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Hotties from History

May 3, 2009

The other day in discussion group the topic somehow came around to the idea of judging historical figures–especially women–on their beauty. That’s what I thought of when I came across this image from People‘s recent “100 Most Beautiful People” issue:

hotties from history

This History major in me loves that this was included in this issue; after all, I got more excited than anyone when I found out about Leo IX’s incredible hotness or saw an engraving of John Burgoyne (dreamboat!). Looking at historical hotties is fun and seemingly harmless.

But this sort of “Historical Hotties” feature reduces these men and women of great accomplishments to nothing more than their physical beauty. Who cares about Nefertiti’s influence on religious life in ancient Egypt or Mozart’s music? All I want to know is if they’re hot enough to be on my bedroom wall next to Zac Efron and Aaron Eckhart!! And as we all know, physical beauty is hardly the only factor contributing to a person’s “hotness”. Perhaps Shakespeare’s sonnets were what made him hot; maybe Cleopatra had a magnetism that attracted people to her.

We also need to realize that what is “hot” to a twenty-first century American public was not necessarily what attracted people in Tudor England or ancient Egypt. Failing to note this diversity of beauty only serves to narrow our understanding of beauty in the modern world. If we judge historical figures by the same narrow standards by which we judge Taylor Swift and Eva Mendes (both also found in this issue), how can we widen the definition of beauty in our own time? It is interesting to note that the only two historical figures on this page who were voted “hot” by voters are Martha Washington and Nefertiti, both of whom are light-skinned, thin women who could probably have fit in easily among the other “beautiful people” in this issue.

I understand the draw of the “historical hotties” concept: it lets us humanize historical figures, imagine their lives beyond dates and battles. It’s always nice to be able to conceptualize the ruler, artist or thinker you’re reading about as a real person with feelings and social interactions. It’s not inherently bad to do this. But what is dangerous about People‘s feature is the narrow definition of beauty that it encourages: beauty is, in this case, physical beauty, and must fit into our modern, western standards of what beautiful is. It does not take into account accomplishments, personal characteristics or a diversity of ideas about beauty. And c’mon, you know there’s something wrong when less than 40 percent of people think Cleopatra’s a hottie.

7 Comments leave one →
  1. ldorazio1 permalink
    May 3, 2009 1:44 PM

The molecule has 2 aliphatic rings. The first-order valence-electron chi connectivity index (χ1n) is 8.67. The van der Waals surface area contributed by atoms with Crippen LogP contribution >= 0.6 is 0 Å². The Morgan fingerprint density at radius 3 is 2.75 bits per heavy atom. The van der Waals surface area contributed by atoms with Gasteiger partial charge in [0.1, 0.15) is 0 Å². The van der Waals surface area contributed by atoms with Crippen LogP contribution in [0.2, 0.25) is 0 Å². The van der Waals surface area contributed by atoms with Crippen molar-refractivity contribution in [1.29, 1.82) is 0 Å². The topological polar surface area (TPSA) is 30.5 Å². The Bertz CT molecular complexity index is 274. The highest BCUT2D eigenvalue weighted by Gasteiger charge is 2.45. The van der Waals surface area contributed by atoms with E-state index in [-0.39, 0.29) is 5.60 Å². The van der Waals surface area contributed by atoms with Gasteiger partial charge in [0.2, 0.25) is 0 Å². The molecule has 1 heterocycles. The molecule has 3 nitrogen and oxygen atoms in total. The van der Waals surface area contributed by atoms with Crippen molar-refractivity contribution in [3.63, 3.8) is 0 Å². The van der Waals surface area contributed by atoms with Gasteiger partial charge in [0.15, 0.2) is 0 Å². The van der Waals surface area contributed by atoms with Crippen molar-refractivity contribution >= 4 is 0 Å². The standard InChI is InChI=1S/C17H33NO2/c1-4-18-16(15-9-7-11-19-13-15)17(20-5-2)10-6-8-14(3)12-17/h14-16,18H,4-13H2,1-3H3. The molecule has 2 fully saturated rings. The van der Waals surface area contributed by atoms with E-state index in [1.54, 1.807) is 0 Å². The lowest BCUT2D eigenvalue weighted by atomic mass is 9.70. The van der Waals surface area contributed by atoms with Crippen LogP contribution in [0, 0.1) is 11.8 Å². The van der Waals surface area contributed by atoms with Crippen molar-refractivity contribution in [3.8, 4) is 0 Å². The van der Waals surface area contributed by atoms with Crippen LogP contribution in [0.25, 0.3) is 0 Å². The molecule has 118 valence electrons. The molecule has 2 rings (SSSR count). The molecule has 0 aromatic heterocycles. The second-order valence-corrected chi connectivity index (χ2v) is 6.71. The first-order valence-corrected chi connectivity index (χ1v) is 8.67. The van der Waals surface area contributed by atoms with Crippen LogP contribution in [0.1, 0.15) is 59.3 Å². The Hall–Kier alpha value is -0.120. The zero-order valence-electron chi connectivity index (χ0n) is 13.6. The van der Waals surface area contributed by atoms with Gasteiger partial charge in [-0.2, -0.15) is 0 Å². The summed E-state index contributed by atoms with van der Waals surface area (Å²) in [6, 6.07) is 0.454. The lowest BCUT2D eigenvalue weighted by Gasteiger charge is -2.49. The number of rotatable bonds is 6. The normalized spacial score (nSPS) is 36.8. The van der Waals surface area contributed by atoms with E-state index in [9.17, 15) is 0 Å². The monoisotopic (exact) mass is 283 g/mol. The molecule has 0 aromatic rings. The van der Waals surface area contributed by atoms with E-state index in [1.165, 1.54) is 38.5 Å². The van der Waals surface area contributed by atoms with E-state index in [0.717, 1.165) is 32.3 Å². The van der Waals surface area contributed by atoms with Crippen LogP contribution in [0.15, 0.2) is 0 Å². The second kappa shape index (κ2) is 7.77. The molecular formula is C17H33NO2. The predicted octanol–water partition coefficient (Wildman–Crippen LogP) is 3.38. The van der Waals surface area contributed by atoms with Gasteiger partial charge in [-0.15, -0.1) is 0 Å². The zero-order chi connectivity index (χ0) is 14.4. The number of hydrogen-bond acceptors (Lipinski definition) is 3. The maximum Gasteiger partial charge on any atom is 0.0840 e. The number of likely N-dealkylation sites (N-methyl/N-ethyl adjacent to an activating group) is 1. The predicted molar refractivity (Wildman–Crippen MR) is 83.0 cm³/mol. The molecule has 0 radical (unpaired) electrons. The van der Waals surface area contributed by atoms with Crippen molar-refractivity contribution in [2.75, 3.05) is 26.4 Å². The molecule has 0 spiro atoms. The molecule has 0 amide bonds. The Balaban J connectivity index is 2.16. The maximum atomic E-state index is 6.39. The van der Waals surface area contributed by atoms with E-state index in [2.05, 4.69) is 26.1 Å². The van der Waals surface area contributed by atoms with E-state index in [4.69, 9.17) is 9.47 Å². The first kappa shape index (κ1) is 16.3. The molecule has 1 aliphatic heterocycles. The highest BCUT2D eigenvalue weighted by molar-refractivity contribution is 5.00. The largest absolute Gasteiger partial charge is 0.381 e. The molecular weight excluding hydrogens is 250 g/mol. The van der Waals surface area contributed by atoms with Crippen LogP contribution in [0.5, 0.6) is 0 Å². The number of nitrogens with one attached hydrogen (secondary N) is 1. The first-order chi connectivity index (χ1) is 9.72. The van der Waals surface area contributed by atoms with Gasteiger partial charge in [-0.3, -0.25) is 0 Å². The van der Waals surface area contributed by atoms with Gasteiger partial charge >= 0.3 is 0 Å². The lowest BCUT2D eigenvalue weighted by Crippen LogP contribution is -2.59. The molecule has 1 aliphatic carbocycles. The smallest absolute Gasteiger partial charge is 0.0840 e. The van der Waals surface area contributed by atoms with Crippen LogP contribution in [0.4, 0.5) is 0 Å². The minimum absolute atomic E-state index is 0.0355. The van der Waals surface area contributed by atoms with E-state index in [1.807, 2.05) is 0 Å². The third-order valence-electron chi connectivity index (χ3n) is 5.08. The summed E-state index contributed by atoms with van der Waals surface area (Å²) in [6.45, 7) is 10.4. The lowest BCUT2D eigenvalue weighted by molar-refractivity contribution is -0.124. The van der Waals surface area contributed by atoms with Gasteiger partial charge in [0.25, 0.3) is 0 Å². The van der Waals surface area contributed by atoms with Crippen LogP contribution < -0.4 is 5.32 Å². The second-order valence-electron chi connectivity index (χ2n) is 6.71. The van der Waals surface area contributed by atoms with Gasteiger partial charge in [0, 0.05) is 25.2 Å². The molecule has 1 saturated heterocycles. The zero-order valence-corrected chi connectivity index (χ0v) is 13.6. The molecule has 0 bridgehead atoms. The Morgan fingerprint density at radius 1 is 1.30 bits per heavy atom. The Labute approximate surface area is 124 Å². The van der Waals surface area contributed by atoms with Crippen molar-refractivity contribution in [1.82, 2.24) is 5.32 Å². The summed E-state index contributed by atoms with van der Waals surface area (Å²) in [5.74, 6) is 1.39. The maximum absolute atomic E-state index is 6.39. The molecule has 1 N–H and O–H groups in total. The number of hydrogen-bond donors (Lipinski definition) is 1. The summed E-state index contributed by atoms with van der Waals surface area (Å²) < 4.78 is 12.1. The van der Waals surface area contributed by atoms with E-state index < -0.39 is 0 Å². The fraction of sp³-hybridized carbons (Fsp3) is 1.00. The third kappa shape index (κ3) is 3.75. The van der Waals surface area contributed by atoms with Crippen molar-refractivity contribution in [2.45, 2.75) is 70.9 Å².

I find the whole concept hilarious…rating historical figures based on their looks. I especially love the egregious omission of the fact that because of different standards of hygeine, we probably couldn’t stand next to most of these people because of the odor. I wouldn’t take it too seriously, though: after all, how esteemed a scholarly source is PEOPLE magazine, after all?!

    Mr. D

  2. Becky permalink
    May 3, 2009 2:00 PM

    I’m not going to lie, a large proportion of my AP US History class involved rating the presidents by hottness (“JFK doesn’t count!!”)

    Personally, Franklin Pierce tops my list:
    Also, Henry Clay was pretty fine:

  3. Lisa permalink
    May 3, 2009 2:29 PM

    Another thing that seems to be overlooked here is whether these people were considered attractive in their own time. Was Mozart known for being a total babe back in the day? And I completely agree that is ridiculous to compare people from other times to our incredibly narrow standards of beauty. As Emily pointed out, these people could have all kinds of other characteristics to make them attractive, such as charisma, intelligence, or a nice rack ;).

  4. May 3, 2009 2:43 PM

    I was very surprised to see the “Historical Hotties” in People magazine.

    I too am a history buff and I know that many of the traits we consider desireable today were not what was used to judge beauty in previous centuries.

    For example, Mary Tudor was considered a very handsome woman in her day; add to that her religious devotion and she was considered quite the catch. She would have been married off at a much younger age too had her father not been Henry VIII and had he actually had a male heir that was not illegitimate.

    My point is that there was much more to a person than just looks in earlier times.

    Best Regards,
    Charline Ratcliff, Author

  5. cellardoor10 permalink
    May 4, 2009 11:16 AM

    I just want to add … some of these representations are questionable at best. That picture of Cleopatra is based on … what, exactly? Do we have representations of her that are reliable?

    In addition, the picture of Mary Tudor is just a bad picture – fuzzy and unflattering. Regardless of whether we know what she actually looks like, there must be better pictures out there.

    Also, yeah, this is kind of shallow on the whole.

  6. Lotus permalink
    May 4, 2009 5:34 PM

    I do remember reading at some point that Cleopatra was not considered particularly attractive in her time either, but was skillful in using her powers enough that it didn’t matter. I can’t believe all the nots for Willy though, that’s a travesty!


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